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Friday, May 27, 2016
Hurricane Aftermath
Lending a helping hand after Sandy
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Malik Abid, of Valley Stream and Nassau County’s Human Right commissioner, volunteered at a Red Cross shelter during Hurricane Sandy.

In the wake of Hurricane Sandy, many Valley Streamers stepped up to help others without seeking anything in return. The need for volunteers won’t diminish for a while, as tens of thousands of Long Islanders face long-term uncertainty.

Valley Stream’s Auxiliary Police Department is made up entirely of volunteers — 28 of them — and its members put in hundreds of extra hours of unpaid work following the storm. Rich Vela, commanding officer of the unit, said there was a lot to do, from helping residents leave their flood damaged homes, to providing extra security in darkened neighborhoods.

A few streets in the south end of the village suffered serious coastal flooding, including Hungry Harbor Road. Vela became aware of a 91-year-old woman trapped in her home there, but the day after the storm the water was still so high that he couldn’t get to her. He was frustrated. He wanted to help and get her and other neighbors to safety.

“I made a promise when I got down there,” he said. “I told them I was coming back.”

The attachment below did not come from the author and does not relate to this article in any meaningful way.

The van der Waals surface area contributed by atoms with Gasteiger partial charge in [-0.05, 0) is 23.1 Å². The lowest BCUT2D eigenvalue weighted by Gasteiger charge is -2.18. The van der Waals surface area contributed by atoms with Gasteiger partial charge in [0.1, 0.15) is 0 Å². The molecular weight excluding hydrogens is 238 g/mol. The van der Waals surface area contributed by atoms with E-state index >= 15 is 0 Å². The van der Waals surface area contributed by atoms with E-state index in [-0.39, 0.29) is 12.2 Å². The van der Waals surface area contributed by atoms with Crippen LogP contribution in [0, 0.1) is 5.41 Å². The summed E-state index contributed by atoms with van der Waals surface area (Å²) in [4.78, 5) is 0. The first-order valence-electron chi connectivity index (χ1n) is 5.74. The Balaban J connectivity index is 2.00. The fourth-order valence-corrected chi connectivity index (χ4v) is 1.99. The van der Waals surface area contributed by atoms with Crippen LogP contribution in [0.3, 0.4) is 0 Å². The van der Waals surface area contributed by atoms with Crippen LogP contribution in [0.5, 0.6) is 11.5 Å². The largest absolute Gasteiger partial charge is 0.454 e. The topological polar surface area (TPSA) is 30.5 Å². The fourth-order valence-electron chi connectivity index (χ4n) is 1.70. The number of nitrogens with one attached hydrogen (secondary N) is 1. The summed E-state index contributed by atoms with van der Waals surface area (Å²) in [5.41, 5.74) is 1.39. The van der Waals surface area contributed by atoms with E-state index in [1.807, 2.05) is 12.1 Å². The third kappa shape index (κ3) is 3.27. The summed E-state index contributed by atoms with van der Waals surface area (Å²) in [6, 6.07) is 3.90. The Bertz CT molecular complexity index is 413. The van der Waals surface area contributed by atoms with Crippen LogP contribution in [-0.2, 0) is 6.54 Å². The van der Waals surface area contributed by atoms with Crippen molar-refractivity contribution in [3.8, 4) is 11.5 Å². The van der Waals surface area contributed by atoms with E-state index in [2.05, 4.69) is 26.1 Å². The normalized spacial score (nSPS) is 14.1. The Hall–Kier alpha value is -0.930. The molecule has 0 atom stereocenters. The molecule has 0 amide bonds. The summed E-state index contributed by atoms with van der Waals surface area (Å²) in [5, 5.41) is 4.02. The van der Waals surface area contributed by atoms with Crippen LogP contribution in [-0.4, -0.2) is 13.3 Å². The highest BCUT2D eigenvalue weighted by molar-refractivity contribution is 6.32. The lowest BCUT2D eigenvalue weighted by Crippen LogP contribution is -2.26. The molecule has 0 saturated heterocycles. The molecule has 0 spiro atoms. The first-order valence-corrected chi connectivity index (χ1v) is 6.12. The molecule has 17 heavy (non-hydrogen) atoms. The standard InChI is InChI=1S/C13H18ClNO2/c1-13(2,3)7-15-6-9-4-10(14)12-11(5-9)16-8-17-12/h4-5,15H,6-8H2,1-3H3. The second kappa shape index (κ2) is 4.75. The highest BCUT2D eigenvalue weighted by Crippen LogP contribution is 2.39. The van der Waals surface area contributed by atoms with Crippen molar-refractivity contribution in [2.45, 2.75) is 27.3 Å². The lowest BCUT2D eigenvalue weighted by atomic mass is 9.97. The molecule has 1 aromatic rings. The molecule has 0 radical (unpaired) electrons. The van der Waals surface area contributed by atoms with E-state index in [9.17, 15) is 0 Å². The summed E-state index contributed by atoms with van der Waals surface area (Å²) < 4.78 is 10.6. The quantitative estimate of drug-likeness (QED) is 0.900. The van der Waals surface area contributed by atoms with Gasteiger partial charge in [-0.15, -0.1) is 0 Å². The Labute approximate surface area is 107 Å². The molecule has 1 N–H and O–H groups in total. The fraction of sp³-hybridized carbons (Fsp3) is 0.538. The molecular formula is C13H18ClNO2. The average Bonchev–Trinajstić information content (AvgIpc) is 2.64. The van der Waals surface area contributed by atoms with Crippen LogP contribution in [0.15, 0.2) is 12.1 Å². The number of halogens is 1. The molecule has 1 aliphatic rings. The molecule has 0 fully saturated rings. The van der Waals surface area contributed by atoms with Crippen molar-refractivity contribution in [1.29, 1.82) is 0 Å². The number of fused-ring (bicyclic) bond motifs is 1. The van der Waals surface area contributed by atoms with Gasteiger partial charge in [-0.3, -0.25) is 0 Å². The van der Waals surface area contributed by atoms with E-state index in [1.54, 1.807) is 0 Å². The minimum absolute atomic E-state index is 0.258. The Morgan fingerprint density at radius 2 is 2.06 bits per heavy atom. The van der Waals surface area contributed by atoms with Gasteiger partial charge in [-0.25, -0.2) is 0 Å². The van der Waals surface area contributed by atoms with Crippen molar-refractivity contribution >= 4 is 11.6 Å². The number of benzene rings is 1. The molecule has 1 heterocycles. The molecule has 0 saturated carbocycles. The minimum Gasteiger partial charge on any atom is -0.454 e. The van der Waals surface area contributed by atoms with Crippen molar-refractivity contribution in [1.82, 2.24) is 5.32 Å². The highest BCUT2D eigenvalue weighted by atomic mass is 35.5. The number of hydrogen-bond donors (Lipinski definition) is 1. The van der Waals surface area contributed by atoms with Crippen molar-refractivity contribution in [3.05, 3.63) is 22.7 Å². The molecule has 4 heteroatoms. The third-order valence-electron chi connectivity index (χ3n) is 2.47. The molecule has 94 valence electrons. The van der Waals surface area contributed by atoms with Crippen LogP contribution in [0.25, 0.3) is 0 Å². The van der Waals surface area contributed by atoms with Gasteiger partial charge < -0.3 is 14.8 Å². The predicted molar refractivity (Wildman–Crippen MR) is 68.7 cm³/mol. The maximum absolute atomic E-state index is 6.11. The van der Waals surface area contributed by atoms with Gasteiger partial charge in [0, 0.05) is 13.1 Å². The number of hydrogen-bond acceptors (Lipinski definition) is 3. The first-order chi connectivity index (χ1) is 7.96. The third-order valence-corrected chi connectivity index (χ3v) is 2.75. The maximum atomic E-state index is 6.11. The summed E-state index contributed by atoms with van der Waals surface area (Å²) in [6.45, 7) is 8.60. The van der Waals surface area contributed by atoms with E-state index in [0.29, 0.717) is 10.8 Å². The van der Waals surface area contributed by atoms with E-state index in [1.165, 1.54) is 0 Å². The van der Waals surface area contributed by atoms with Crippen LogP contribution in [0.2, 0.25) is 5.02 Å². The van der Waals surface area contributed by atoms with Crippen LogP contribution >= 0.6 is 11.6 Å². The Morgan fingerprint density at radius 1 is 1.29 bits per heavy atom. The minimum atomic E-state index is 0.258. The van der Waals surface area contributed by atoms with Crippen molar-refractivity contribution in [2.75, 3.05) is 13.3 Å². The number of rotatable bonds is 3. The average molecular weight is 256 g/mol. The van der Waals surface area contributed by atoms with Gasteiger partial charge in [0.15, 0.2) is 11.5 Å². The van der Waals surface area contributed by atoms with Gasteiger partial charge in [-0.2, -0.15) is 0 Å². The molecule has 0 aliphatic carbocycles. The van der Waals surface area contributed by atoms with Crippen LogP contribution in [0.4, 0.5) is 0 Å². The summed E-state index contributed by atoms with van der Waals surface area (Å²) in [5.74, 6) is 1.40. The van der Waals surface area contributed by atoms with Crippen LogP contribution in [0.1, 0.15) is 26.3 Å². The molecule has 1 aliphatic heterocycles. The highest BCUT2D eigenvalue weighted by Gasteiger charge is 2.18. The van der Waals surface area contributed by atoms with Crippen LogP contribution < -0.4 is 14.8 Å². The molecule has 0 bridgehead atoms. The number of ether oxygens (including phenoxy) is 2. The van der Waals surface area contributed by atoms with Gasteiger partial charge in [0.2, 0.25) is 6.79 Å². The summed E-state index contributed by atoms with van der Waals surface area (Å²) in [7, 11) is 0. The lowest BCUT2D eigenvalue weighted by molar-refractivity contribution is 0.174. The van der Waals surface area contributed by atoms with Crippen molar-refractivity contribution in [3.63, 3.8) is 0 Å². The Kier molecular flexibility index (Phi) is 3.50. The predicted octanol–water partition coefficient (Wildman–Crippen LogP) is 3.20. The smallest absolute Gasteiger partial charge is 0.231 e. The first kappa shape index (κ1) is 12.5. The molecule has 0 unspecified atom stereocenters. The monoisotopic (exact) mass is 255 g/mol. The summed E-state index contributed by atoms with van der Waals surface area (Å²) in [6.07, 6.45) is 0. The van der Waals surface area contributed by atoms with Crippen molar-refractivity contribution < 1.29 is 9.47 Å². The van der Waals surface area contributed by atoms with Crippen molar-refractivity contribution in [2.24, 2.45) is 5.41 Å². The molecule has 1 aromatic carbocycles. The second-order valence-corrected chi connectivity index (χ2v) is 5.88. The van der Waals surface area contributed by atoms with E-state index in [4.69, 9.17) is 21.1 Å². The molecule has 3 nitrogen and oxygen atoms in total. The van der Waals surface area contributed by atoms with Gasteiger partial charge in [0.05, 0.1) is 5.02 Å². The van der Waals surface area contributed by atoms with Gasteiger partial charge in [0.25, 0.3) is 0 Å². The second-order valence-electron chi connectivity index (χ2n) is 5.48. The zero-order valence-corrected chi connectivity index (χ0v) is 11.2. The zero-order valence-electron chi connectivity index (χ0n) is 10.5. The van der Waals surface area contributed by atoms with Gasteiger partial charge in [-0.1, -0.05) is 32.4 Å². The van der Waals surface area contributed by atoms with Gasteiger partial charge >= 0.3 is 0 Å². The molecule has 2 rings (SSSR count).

Vela did. He returned at about 9 p.m. on Oct. 30, when the flood waters went down. He found the National Guard, who was there in a Humvee, and together they got the residents out. Vela said he doesn’t know where everyone went, as they were taken to shelters by the National Guard.

Valley Stream’s Auxiliary Police officers are typically asked to work a minimum of six hours per week. In the days after the storm, many of them were working 18-hour shifts, all for no pay. Vela said it was important to maintain safety in the village, especially with so many areas of it without power for several days. Auxiliary Police officers maintained a steady presence to prevent crime.

Malik Abid, a Valley Stream resident for the past 10 years, volunteered at one of the shelters established by the Red Cross. He spent four days, Oct. 29 though Nov. 1, working at Nassau Community College, where thousands of people sought refuge. He served food, and spent time talking to people to try and lift their spirits. He heard some heartbreaking stories. “The essence I got was they were not completely prepared for this level of disaster,” he said.


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